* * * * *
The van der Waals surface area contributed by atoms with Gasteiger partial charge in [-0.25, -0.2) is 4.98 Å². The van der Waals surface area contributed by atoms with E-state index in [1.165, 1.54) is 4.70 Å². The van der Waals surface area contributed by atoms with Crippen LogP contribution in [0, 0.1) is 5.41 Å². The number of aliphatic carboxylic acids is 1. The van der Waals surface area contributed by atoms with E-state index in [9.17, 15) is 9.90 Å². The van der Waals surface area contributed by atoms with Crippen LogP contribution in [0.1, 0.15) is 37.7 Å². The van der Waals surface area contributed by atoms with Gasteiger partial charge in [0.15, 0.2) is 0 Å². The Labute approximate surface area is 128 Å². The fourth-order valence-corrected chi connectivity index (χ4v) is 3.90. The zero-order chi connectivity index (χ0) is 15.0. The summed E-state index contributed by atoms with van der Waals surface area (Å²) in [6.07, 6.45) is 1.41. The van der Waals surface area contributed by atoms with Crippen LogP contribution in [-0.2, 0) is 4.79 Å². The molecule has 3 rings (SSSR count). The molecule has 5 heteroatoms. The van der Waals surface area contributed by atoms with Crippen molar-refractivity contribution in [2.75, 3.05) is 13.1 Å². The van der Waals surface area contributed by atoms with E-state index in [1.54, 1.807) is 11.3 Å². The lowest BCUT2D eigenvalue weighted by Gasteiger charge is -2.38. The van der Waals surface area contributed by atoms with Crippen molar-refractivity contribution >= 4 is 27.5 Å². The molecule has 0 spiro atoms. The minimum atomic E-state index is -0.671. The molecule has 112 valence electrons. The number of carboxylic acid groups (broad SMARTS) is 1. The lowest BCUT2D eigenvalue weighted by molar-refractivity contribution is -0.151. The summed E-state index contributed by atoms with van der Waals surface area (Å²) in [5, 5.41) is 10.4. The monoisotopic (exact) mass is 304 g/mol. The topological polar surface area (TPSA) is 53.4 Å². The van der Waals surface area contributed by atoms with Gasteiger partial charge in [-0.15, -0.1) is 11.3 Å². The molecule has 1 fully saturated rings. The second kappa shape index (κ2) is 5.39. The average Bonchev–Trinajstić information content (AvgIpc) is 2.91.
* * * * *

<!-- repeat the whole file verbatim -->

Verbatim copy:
The van der Waals surface area contributed by atoms with Gasteiger partial charge in [-0.25, -0.2) is 4.98 Å². The van der Waals surface area contributed by atoms with E-state index in [1.165, 1.54) is 4.70 Å². The van der Waals surface area contributed by atoms with Crippen LogP contribution in [0, 0.1) is 5.41 Å². The number of aliphatic carboxylic acids is 1. The van der Waals surface area contributed by atoms with E-state index in [9.17, 15) is 9.90 Å². The van der Waals surface area contributed by atoms with Crippen LogP contribution in [0.1, 0.15) is 37.7 Å². The van der Waals surface area contributed by atoms with Gasteiger partial charge in [0.15, 0.2) is 0 Å². The Labute approximate surface area is 128 Å². The fourth-order valence-corrected chi connectivity index (χ4v) is 3.90. The zero-order chi connectivity index (χ0) is 15.0. The summed E-state index contributed by atoms with van der Waals surface area (Å²) in [6.07, 6.45) is 1.41. The van der Waals surface area contributed by atoms with Crippen LogP contribution in [-0.2, 0) is 4.79 Å². The molecule has 3 rings (SSSR count). The molecule has 5 heteroatoms. The van der Waals surface area contributed by atoms with Crippen molar-refractivity contribution in [2.75, 3.05) is 13.1 Å². The van der Waals surface area contributed by atoms with E-state index in [1.54, 1.807) is 11.3 Å². The lowest BCUT2D eigenvalue weighted by Gasteiger charge is -2.38. The van der Waals surface area contributed by atoms with Crippen molar-refractivity contribution >= 4 is 27.5 Å². The molecule has 0 spiro atoms. The minimum atomic E-state index is -0.671. The molecule has 112 valence electrons. The number of carboxylic acid groups (broad SMARTS) is 1. The lowest BCUT2D eigenvalue weighted by molar-refractivity contribution is -0.151. The summed E-state index contributed by atoms with van der Waals surface area (Å²) in [5, 5.41) is 10.4. The monoisotopic (exact) mass is 304 g/mol. The topological polar surface area (TPSA) is 53.4 Å². The van der Waals surface area contributed by atoms with Gasteiger partial charge in [-0.15, -0.1) is 11.3 Å². The molecule has 1 fully saturated rings. The second kappa shape index (κ2) is 5.39. The average Bonchev–Trinajstić information content (AvgIpc) is 2.91.